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A couple of weekends ago we had our first experience running a residential hui – all of a sudden we spend not just two very intense days with the Lifehack participants, but evenings and nights as well. Paired with a couple of intense workout sessions (Zumba and BoxFit), along with children running amidst the people working on behalf of community projects, it’s safe to say that Lifehack Kaitaia was one of a kind in 2014.

Wonderfully courageous project holders made their projects available for us to work on. Traveling from as far as Auckland & Wellington, both participants and project holders showed determination and community spirit. From suicide prevention and mental health resources to creative arts, we had a range of proactive and reactive initiatives when it comes to our young people’s wellbeing.

Seeing the way the rangatahi of the Far North have a gift for the creative and technical gab was astonishing. From writing waiatas in a single afternoon, to seeing fully edited movies come to to life after just a day’s experience in iMovie was truly inspirational, and demonstrates the determination and tutu (hands-on) attitude that was so all-encompassing.

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John Carter, the local mayor joined us for Sunday presentations. Refreshingly down-to-earth, John talked about the importance of culture, and how important it is to keep it alive and see Maori and Pakeha work alongside one another to achieve the best for the country and its people. In a short speech, John talked about his responsibility of representing the people of the Far North, and in an unexpected move supplied his business card to project holders with the advice to give him a call should they get stuck when it comes to their project.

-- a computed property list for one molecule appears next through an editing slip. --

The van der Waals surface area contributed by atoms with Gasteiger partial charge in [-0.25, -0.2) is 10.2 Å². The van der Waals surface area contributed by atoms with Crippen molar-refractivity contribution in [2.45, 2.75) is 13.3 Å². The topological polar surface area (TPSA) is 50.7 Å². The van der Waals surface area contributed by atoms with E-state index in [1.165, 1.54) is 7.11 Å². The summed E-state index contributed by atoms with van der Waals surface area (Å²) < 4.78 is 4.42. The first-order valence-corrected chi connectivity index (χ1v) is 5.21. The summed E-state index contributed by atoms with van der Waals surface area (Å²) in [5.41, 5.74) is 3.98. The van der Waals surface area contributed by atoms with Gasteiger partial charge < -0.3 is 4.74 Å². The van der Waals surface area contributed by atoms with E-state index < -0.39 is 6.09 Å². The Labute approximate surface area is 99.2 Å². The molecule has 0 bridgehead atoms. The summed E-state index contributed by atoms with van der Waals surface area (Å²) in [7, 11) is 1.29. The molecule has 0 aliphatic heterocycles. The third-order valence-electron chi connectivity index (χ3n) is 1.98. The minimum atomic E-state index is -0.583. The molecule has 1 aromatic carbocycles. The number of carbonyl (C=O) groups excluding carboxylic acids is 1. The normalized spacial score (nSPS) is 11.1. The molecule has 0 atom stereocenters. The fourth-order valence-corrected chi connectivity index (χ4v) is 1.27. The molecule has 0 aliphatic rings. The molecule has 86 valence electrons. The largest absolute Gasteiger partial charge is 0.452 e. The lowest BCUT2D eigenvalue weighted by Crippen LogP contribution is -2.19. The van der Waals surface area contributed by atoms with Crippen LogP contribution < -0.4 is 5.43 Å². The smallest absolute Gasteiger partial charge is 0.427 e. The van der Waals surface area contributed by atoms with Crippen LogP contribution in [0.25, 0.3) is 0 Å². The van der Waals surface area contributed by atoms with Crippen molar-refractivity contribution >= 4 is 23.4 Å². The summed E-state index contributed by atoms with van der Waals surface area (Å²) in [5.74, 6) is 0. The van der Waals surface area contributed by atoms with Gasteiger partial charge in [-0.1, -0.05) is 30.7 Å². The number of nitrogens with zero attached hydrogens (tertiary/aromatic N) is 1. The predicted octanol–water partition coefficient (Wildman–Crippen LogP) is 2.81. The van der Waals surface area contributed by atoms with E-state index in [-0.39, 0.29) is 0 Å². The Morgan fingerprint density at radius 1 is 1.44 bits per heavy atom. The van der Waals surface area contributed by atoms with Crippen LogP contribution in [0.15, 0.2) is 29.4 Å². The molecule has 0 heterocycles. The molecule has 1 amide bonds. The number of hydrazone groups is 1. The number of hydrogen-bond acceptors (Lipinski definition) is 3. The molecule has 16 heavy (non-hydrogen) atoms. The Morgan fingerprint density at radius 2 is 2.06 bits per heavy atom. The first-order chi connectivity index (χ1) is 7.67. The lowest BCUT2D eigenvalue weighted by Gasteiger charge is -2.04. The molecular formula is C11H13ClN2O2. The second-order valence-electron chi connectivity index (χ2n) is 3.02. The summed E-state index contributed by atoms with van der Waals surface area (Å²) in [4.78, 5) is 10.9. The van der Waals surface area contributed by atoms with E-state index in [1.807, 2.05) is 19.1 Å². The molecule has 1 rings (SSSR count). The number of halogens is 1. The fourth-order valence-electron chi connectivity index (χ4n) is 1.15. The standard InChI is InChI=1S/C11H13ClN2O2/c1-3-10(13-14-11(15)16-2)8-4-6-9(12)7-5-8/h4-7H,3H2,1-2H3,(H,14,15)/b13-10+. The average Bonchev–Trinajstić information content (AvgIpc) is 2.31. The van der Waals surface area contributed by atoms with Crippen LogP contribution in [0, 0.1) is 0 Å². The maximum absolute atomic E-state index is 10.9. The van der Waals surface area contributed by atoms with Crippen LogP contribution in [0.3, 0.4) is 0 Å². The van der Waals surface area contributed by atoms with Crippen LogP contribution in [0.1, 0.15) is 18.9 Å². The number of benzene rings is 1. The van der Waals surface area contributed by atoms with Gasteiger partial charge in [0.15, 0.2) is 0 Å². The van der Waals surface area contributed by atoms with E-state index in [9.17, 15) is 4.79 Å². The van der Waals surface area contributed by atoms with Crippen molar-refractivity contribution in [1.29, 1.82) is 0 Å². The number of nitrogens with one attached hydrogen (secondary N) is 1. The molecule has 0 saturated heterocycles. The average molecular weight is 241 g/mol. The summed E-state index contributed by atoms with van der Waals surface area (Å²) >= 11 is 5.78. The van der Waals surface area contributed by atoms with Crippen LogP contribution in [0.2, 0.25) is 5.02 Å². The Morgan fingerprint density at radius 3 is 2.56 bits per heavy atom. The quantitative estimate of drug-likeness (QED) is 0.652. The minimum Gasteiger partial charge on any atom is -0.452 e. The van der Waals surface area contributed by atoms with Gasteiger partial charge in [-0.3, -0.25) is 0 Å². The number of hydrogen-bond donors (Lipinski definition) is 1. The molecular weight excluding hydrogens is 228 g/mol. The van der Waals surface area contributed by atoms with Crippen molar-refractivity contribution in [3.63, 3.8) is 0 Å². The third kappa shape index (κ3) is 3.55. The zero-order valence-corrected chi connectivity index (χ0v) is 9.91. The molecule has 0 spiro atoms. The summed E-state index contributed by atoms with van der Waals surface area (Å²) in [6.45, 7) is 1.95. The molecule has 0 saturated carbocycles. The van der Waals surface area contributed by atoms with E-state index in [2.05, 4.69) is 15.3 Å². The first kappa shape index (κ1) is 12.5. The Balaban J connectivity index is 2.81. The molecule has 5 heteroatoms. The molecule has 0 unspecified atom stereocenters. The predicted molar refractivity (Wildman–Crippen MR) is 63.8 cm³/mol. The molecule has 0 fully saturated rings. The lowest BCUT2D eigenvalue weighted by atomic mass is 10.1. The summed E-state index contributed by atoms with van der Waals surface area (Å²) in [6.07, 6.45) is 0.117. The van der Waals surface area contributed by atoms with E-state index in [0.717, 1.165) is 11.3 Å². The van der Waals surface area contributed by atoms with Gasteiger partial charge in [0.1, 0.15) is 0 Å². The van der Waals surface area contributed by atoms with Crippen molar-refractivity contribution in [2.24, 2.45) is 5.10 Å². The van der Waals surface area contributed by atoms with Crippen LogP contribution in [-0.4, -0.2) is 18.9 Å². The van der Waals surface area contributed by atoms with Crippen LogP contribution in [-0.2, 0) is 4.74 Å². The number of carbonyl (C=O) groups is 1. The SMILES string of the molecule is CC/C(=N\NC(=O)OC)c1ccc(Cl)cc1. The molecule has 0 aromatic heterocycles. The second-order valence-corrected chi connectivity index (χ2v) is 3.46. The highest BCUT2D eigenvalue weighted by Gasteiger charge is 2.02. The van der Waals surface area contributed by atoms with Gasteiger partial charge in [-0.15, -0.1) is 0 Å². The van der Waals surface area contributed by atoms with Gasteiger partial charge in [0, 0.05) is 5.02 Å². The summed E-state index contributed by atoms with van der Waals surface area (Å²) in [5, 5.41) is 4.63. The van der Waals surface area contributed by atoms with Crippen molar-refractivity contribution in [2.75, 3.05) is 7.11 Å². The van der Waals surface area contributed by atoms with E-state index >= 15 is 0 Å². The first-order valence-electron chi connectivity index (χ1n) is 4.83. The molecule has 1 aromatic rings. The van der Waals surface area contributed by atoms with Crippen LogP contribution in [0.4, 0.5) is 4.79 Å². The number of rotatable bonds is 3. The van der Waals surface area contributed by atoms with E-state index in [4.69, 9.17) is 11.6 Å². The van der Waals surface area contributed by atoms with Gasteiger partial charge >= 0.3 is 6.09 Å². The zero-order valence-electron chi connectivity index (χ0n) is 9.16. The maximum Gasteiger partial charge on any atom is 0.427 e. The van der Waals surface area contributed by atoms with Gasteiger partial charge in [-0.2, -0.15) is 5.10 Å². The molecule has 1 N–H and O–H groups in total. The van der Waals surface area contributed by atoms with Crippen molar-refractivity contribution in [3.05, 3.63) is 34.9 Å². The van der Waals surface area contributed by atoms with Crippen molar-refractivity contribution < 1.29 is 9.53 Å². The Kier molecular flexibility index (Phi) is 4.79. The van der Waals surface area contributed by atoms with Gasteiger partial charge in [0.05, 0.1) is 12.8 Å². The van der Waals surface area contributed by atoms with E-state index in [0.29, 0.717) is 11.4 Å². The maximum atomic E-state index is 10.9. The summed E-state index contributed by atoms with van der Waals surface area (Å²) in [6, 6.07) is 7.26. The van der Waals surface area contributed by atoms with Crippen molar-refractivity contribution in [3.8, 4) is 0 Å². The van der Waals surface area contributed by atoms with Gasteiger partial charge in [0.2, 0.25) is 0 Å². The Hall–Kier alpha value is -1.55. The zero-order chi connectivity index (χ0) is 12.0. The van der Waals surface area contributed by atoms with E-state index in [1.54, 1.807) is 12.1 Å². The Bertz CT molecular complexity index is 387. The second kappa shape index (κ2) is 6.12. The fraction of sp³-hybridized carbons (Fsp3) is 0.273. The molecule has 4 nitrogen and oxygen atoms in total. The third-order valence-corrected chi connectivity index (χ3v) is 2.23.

In no particular order, here are some things that were created over the weekend:

  • A business plan and a stakeholder map for Project Opportunity, along with a media contact sheet

  • User personas, a rails app, and physical prototypes for a ‘Coping Kete’ for Engage Aotearoa

  • A new project name, movie, business plan, logo and vision for Te Ao Oro Toi

  • A marketing strategy, engagement plan, user survey, video and stakeholder map for H.Y.P.E.

Check out the photos from the weekend here:

You can also see our short photo journal here.

When I first came to visit Northland a couple of months ago, one of the youth workers told to us about the ‘systematic lack of hope’ that affected young people in the region. Having witnessed this weekend of determination, hard work, creative energy and strong community spirit, I am looking forward to seeing this attitude shift towards the positive. Please help us spread the word about these amazing causes.

Special thanks to Te Kura Kaupapa Maori o Pukemiro in Kaitaia for hosting us, and Te Hiku Media for filming the event.

Post by Gina Rembe, LIFEHACK Event Coordinator

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